A Digital Agency Analysis Recap: Have This Down Before Moving Forward

Remember the days of math class, where you learned all of the basics before tackling the hard stuff? For instance, that complicated word problem about trains, or the complex algebra equation that was essentially impossible if you weren’t comfortable with things like multiplication, division, and PEMDAS? OK — not a math nerd like us accountants? It’s OK, we’ll get to the point.

Here are the key items you need to already know and track (If you need a recap, revisit the articles explaining each):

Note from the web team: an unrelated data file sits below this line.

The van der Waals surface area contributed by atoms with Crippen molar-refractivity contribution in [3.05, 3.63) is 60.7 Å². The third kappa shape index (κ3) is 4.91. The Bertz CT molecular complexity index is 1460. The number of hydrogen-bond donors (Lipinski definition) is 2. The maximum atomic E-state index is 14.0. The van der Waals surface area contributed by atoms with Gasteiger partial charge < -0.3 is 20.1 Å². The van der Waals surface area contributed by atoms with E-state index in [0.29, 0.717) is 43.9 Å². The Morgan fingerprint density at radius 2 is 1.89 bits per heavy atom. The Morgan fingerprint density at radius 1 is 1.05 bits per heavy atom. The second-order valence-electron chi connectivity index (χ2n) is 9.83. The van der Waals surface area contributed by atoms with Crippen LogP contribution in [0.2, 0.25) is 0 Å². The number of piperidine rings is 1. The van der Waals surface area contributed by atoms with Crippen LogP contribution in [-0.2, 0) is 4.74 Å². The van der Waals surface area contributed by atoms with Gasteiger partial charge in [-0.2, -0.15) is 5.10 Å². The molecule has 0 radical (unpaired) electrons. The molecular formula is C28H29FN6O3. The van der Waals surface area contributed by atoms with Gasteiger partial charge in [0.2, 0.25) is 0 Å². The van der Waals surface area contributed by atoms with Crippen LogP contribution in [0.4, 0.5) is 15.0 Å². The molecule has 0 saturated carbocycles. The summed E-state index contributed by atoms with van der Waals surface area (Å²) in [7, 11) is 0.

You will be using these calculations to compare against each job to see how they stack up, so if you don’t have these nailed down, go back and get your analysis on.

How To Analyze The Numbers

Got your numbers handy? Good. Here’s how we run the numbers. You will need to take a look at the rate you are billing your client. Let’s take a look at an example where you are charging a monthly retainer. This will need to take into consideration each month’s costs. The best way to look at this is to see how many hours you spent on that particular client for the month and match that up with your billable rate. Remember, your billable rate is what you charge your client per hour to cover both labor costs, overhead costs, and taking into account the profit you need to make.

Here are some basic calculation examples:

Basic “compare billable rate” method: